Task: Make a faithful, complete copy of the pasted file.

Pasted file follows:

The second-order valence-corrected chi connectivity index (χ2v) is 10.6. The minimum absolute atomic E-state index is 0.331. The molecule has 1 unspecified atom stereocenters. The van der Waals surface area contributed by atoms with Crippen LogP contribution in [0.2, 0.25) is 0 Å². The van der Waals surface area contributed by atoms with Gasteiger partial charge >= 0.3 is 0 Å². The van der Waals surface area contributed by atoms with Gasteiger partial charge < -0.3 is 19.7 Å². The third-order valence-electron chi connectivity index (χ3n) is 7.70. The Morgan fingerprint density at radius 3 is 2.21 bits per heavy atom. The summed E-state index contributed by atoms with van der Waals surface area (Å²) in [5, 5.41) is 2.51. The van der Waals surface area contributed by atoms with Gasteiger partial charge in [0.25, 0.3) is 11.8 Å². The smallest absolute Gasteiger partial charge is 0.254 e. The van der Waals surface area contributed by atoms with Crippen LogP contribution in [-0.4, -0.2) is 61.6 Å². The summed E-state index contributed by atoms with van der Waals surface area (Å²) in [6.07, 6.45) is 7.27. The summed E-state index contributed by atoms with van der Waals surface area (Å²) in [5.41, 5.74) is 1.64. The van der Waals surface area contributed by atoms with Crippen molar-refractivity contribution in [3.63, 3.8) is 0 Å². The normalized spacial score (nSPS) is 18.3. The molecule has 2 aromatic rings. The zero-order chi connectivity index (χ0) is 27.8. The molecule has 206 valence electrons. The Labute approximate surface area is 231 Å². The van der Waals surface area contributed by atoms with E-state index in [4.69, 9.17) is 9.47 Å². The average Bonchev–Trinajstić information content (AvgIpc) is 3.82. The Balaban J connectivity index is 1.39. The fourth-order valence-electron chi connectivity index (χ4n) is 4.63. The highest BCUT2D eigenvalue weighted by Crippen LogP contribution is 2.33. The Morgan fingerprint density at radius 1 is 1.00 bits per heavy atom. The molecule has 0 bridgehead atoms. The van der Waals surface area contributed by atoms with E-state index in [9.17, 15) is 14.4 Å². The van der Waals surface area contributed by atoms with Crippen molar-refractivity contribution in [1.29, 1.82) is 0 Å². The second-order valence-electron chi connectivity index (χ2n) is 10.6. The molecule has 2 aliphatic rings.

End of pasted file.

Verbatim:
The second-order valence-corrected chi connectivity index (χ2v) is 10.6. The minimum absolute atomic E-state index is 0.331. The molecule has 1 unspecified atom stereocenters. The van der Waals surface area contributed by atoms with Crippen LogP contribution in [0.2, 0.25) is 0 Å². The van der Waals surface area contributed by atoms with Gasteiger partial charge >= 0.3 is 0 Å². The van der Waals surface area contributed by atoms with Gasteiger partial charge < -0.3 is 19.7 Å². The third-order valence-electron chi connectivity index (χ3n) is 7.70. The Morgan fingerprint density at radius 3 is 2.21 bits per heavy atom. The summed E-state index contributed by atoms with van der Waals surface area (Å²) in [5, 5.41) is 2.51. The van der Waals surface area contributed by atoms with Gasteiger partial charge in [0.25, 0.3) is 11.8 Å². The smallest absolute Gasteiger partial charge is 0.254 e. The van der Waals surface area contributed by atoms with Crippen LogP contribution in [-0.4, -0.2) is 61.6 Å². The summed E-state index contributed by atoms with van der Waals surface area (Å²) in [6.07, 6.45) is 7.27. The summed E-state index contributed by atoms with van der Waals surface area (Å²) in [5.41, 5.74) is 1.64. The van der Waals surface area contributed by atoms with Crippen molar-refractivity contribution in [3.63, 3.8) is 0 Å². The normalized spacial score (nSPS) is 18.3. The molecule has 2 aromatic rings. The zero-order chi connectivity index (χ0) is 27.8. The molecule has 206 valence electrons. The Labute approximate surface area is 231 Å². The van der Waals surface area contributed by atoms with E-state index in [4.69, 9.17) is 9.47 Å². The average Bonchev–Trinajstić information content (AvgIpc) is 3.82. The Balaban J connectivity index is 1.39. The fourth-order valence-electron chi connectivity index (χ4n) is 4.63. The highest BCUT2D eigenvalue weighted by Crippen LogP contribution is 2.33. The Morgan fingerprint density at radius 1 is 1.00 bits per heavy atom. The molecule has 0 bridgehead atoms. The van der Waals surface area contributed by atoms with E-state index in [9.17, 15) is 14.4 Å². The van der Waals surface area contributed by atoms with Crippen molar-refractivity contribution in [1.29, 1.82) is 0 Å². The second-order valence-electron chi connectivity index (χ2n) is 10.6. The molecule has 2 aliphatic rings.